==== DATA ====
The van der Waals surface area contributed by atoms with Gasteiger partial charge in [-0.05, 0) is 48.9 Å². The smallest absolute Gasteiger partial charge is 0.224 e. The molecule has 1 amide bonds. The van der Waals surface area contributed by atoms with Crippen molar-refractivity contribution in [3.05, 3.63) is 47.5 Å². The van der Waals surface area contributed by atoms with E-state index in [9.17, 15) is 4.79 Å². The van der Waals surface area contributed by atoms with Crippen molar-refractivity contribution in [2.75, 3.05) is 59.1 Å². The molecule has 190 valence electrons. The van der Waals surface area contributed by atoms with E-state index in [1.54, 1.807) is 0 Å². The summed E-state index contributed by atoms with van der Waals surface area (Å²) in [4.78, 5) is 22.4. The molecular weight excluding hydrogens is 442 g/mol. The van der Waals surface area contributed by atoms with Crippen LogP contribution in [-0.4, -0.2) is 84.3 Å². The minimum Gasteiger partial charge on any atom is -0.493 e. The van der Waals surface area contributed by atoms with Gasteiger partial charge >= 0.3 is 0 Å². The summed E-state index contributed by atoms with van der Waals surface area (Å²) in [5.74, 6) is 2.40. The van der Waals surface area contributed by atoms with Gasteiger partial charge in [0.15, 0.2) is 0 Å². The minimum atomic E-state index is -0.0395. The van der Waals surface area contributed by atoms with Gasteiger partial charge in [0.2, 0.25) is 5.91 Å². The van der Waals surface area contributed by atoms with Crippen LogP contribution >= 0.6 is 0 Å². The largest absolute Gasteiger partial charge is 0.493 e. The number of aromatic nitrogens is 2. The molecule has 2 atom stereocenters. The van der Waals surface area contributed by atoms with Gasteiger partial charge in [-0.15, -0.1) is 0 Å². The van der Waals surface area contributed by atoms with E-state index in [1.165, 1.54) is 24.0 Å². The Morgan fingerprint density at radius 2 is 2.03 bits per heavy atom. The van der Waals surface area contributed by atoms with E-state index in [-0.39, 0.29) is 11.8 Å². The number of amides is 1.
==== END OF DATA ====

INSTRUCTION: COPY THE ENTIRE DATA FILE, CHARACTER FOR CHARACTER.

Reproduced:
The van der Waals surface area contributed by atoms with Gasteiger partial charge in [-0.05, 0) is 48.9 Å². The smallest absolute Gasteiger partial charge is 0.224 e. The molecule has 1 amide bonds. The van der Waals surface area contributed by atoms with Crippen molar-refractivity contribution in [3.05, 3.63) is 47.5 Å². The van der Waals surface area contributed by atoms with E-state index in [9.17, 15) is 4.79 Å². The van der Waals surface area contributed by atoms with Crippen molar-refractivity contribution in [2.75, 3.05) is 59.1 Å². The molecule has 190 valence electrons. The van der Waals surface area contributed by atoms with E-state index in [1.54, 1.807) is 0 Å². The summed E-state index contributed by atoms with van der Waals surface area (Å²) in [4.78, 5) is 22.4. The molecular weight excluding hydrogens is 442 g/mol. The van der Waals surface area contributed by atoms with Crippen LogP contribution in [-0.4, -0.2) is 84.3 Å². The minimum Gasteiger partial charge on any atom is -0.493 e. The van der Waals surface area contributed by atoms with Gasteiger partial charge >= 0.3 is 0 Å². The summed E-state index contributed by atoms with van der Waals surface area (Å²) in [5.74, 6) is 2.40. The van der Waals surface area contributed by atoms with Gasteiger partial charge in [0.15, 0.2) is 0 Å². The minimum atomic E-state index is -0.0395. The van der Waals surface area contributed by atoms with Gasteiger partial charge in [0.2, 0.25) is 5.91 Å². The van der Waals surface area contributed by atoms with Crippen LogP contribution >= 0.6 is 0 Å². The largest absolute Gasteiger partial charge is 0.493 e. The number of aromatic nitrogens is 2. The molecule has 2 atom stereocenters. The van der Waals surface area contributed by atoms with Gasteiger partial charge in [-0.15, -0.1) is 0 Å². The van der Waals surface area contributed by atoms with E-state index in [1.165, 1.54) is 24.0 Å². The Morgan fingerprint density at radius 2 is 2.03 bits per heavy atom. The van der Waals surface area contributed by atoms with E-state index in [-0.39, 0.29) is 11.8 Å². The number of amides is 1.